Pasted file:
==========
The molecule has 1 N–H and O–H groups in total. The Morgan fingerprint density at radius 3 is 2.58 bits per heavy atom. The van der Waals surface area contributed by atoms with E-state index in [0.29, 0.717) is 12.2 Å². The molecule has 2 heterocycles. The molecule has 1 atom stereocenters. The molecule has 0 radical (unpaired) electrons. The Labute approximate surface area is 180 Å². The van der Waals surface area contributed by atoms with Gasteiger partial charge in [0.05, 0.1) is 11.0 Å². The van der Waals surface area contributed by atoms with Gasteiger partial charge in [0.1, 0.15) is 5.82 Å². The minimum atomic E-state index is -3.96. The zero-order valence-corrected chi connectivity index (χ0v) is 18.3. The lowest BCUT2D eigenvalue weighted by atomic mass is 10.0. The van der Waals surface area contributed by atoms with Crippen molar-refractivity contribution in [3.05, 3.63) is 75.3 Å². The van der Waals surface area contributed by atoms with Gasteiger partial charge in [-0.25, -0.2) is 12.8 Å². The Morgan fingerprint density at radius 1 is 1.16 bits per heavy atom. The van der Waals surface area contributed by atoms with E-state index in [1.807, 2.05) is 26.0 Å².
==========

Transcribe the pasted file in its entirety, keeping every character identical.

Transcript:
The molecule has 1 N–H and O–H groups in total. The Morgan fingerprint density at radius 3 is 2.58 bits per heavy atom. The van der Waals surface area contributed by atoms with E-state index in [0.29, 0.717) is 12.2 Å². The molecule has 2 heterocycles. The molecule has 1 atom stereocenters. The molecule has 0 radical (unpaired) electrons. The Labute approximate surface area is 180 Å². The van der Waals surface area contributed by atoms with Gasteiger partial charge in [0.05, 0.1) is 11.0 Å². The van der Waals surface area contributed by atoms with Gasteiger partial charge in [0.1, 0.15) is 5.82 Å². The minimum atomic E-state index is -3.96. The zero-order valence-corrected chi connectivity index (χ0v) is 18.3. The lowest BCUT2D eigenvalue weighted by atomic mass is 10.0. The van der Waals surface area contributed by atoms with Crippen molar-refractivity contribution in [3.05, 3.63) is 75.3 Å². The van der Waals surface area contributed by atoms with Gasteiger partial charge in [-0.25, -0.2) is 12.8 Å². The Morgan fingerprint density at radius 1 is 1.16 bits per heavy atom. The van der Waals surface area contributed by atoms with E-state index in [1.807, 2.05) is 26.0 Å².